The ticket prices will not be similar between airliners and starships because FTL interstellar travel will probably take more than a few hours for the trip.Therefore the starships will do fewer trips per year than airliners, so the starship passenger ticket price (and cargo waybill) will have to cover a larger share of the starship's yearly expense.
A cargo jet can carry 50 tons so its purchase price is about million per ton of cargo capacity.
Written with help from a real live economist, this allows one to model interplanetary and interstellar trade with equations and everything.
It has detailed analysis of the economics of interstellar trade, and a system of equations to model trade routes and economic demands.
In the fatigue and cynicism of the Civil War's aftermath, Reconstructionism becomes a promise unfulfilled. Professor Miller and his team of historians examine where America is in 1876 and discuss the question of race. Professor Miller continues the story of the American Industrial Revolution in New York and Chicago, looking at the lives of Andrew Carnegie, Gustavus Swift, and the countless workers in the packinghouse and on the factory floor. Chicago -- with Hull House, the World's Columbian Exposition, the new female workforce, the skyscraper, the department store, and unfettered capitalism -- is the place to watch a new world in the making at the turn of the century. Railroads and ranchers, rabble-rousers and racists populate America's distant frontiers, and Native Americans are displaced from their homelands. Capital and Labor The making of money pits laborers against the forces of capital as the twentieth century opens. Professor Miller discusses American socialism, Eugene Debs, international communism, and the roots of the Cold War with Professor Brinkley. In a discussion with Professors Scharff and Miller, the struggles of Native Americans, Asian Americans, and African Americans are placed in the context of the traditional white Progressive movement. Ford's moving assembly line, the emergence of a consumer culture, and the culmination of forces let loose by these entities in Los Angeles are all explored by Professor Miller. Brinkley paints a picture of America during the Depression and chronicles some of Roosevelt's programmatic and personal efforts to help the country through its worst economic crisis. World War II America is enveloped in total war, from mobilization on the home front to a scorching air war in Europe. The Fifties World War II is fought to its bitter end in the Pacific and the world lives with the legacy of its final moment: the atomic bomb.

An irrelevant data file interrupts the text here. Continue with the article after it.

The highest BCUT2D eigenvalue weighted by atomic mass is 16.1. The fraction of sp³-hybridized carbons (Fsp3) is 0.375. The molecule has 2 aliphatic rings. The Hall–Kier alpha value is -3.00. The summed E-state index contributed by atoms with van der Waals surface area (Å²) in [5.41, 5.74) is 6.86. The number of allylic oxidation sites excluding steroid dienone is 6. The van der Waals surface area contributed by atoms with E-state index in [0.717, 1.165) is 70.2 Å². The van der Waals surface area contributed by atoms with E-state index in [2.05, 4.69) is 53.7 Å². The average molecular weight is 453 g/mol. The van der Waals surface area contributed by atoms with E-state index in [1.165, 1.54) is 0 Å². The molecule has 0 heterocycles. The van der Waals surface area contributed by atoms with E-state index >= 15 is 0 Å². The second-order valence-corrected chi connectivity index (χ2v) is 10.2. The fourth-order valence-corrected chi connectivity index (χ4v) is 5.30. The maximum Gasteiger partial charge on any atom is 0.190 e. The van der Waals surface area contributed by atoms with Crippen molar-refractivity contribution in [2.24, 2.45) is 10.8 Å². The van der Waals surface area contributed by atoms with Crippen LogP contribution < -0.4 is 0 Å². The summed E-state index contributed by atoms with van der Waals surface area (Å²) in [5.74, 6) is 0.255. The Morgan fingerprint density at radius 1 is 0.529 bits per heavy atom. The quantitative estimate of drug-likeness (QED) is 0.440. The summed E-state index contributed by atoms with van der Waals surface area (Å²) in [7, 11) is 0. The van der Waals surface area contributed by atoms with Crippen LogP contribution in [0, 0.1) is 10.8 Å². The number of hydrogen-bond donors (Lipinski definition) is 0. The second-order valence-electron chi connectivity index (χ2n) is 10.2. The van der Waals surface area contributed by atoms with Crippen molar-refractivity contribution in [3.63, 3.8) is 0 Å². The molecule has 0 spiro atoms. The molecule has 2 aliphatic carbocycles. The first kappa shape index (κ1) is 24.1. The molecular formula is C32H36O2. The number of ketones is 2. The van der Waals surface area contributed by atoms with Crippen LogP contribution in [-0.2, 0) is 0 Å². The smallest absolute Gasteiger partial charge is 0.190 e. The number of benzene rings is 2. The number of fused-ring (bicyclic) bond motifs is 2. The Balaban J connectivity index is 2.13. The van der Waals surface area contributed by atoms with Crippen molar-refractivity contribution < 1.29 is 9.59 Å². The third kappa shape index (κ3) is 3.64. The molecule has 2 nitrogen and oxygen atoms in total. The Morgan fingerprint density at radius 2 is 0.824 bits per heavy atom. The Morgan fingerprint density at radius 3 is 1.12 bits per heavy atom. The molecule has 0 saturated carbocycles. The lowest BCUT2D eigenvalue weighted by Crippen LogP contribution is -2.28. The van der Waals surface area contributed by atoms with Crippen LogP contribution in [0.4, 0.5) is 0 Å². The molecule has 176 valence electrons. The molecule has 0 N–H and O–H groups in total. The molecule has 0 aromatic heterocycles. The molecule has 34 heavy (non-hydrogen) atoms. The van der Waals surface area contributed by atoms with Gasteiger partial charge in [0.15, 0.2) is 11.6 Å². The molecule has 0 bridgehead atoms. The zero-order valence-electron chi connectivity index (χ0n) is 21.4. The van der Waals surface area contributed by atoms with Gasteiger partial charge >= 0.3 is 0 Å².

Feminists gain a foothold in their fight for the right to vote, while farmers organize and the Populist Party appears on the American political landscape. Professor Miller introduces the miner as the quintessential laborer of the period -- working under grinding conditions, organizing into unions, and making a stand against the reigning money man of the day, J. First Lady Eleanor Roosevelt is at FDR's side and, in many respects, ahead of him as the decade unfolds. Professor Miller's view of World War II is a personal essay on the morality of total war, and its effects on those who fought, died, and survived it, including members of his own family. Professor Miller continues the story as veterans return from the war and create new lives for themselves in the '50s. The Sixties Professor Scharff weaves the story of the Civil Rights movement with stories of the Vietnam War and Watergate to create a portrait of a decade. Contemporary History The entire team of historians joins Professor Miller in examining the last quarter of the twentieth century.